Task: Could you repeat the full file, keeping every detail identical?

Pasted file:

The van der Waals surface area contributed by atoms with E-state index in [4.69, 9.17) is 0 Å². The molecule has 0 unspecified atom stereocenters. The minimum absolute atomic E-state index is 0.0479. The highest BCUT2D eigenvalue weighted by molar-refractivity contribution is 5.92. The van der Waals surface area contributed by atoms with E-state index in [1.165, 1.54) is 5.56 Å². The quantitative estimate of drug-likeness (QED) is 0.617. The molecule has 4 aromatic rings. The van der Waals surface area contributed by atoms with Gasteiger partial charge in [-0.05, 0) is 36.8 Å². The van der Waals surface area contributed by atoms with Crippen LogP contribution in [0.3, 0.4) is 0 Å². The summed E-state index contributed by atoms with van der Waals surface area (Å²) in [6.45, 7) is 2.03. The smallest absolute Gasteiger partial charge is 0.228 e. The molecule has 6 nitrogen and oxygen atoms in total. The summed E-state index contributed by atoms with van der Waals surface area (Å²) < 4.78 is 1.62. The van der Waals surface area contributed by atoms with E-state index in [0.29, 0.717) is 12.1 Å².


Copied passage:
The van der Waals surface area contributed by atoms with E-state index in [4.69, 9.17) is 0 Å². The molecule has 0 unspecified atom stereocenters. The minimum absolute atomic E-state index is 0.0479. The highest BCUT2D eigenvalue weighted by molar-refractivity contribution is 5.92. The van der Waals surface area contributed by atoms with E-state index in [1.165, 1.54) is 5.56 Å². The quantitative estimate of drug-likeness (QED) is 0.617. The molecule has 4 aromatic rings. The van der Waals surface area contributed by atoms with Gasteiger partial charge in [-0.05, 0) is 36.8 Å². The van der Waals surface area contributed by atoms with Crippen LogP contribution in [0.3, 0.4) is 0 Å². The summed E-state index contributed by atoms with van der Waals surface area (Å²) in [6.45, 7) is 2.03. The smallest absolute Gasteiger partial charge is 0.228 e. The molecule has 6 nitrogen and oxygen atoms in total. The summed E-state index contributed by atoms with van der Waals surface area (Å²) < 4.78 is 1.62. The van der Waals surface area contributed by atoms with E-state index in [0.29, 0.717) is 12.1 Å².